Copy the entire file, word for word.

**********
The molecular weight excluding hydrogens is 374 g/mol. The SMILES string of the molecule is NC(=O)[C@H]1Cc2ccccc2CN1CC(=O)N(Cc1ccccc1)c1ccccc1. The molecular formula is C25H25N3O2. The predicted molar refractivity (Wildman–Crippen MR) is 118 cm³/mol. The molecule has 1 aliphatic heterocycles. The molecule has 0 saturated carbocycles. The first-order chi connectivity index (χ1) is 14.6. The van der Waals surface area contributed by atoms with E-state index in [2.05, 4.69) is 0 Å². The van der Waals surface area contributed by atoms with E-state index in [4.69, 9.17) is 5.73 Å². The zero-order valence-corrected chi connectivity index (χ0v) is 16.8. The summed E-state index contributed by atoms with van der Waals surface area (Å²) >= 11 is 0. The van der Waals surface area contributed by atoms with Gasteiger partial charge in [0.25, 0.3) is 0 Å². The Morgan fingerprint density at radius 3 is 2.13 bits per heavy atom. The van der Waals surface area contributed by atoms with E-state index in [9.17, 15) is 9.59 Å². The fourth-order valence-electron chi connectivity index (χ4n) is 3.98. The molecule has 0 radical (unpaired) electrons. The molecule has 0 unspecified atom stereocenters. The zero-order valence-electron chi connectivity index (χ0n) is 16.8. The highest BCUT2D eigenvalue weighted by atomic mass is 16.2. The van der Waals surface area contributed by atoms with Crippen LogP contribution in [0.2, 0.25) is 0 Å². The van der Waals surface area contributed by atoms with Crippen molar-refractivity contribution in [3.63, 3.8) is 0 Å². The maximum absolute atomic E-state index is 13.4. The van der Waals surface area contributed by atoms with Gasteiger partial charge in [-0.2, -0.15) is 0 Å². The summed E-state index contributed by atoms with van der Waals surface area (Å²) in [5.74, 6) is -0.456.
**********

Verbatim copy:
The molecular weight excluding hydrogens is 374 g/mol. The SMILES string of the molecule is NC(=O)[C@H]1Cc2ccccc2CN1CC(=O)N(Cc1ccccc1)c1ccccc1. The molecular formula is C25H25N3O2. The predicted molar refractivity (Wildman–Crippen MR) is 118 cm³/mol. The molecule has 1 aliphatic heterocycles. The molecule has 0 saturated carbocycles. The first-order chi connectivity index (χ1) is 14.6. The van der Waals surface area contributed by atoms with E-state index in [2.05, 4.69) is 0 Å². The van der Waals surface area contributed by atoms with E-state index in [4.69, 9.17) is 5.73 Å². The zero-order valence-corrected chi connectivity index (χ0v) is 16.8. The summed E-state index contributed by atoms with van der Waals surface area (Å²) >= 11 is 0. The van der Waals surface area contributed by atoms with Gasteiger partial charge in [0.25, 0.3) is 0 Å². The Morgan fingerprint density at radius 3 is 2.13 bits per heavy atom. The van der Waals surface area contributed by atoms with E-state index in [9.17, 15) is 9.59 Å². The fourth-order valence-electron chi connectivity index (χ4n) is 3.98. The molecule has 0 radical (unpaired) electrons. The molecule has 0 unspecified atom stereocenters. The zero-order valence-electron chi connectivity index (χ0n) is 16.8. The highest BCUT2D eigenvalue weighted by atomic mass is 16.2. The van der Waals surface area contributed by atoms with Crippen LogP contribution in [0.2, 0.25) is 0 Å². The van der Waals surface area contributed by atoms with Crippen molar-refractivity contribution in [3.63, 3.8) is 0 Å². The maximum absolute atomic E-state index is 13.4. The van der Waals surface area contributed by atoms with Gasteiger partial charge in [-0.2, -0.15) is 0 Å². The summed E-state index contributed by atoms with van der Waals surface area (Å²) in [5.74, 6) is -0.456.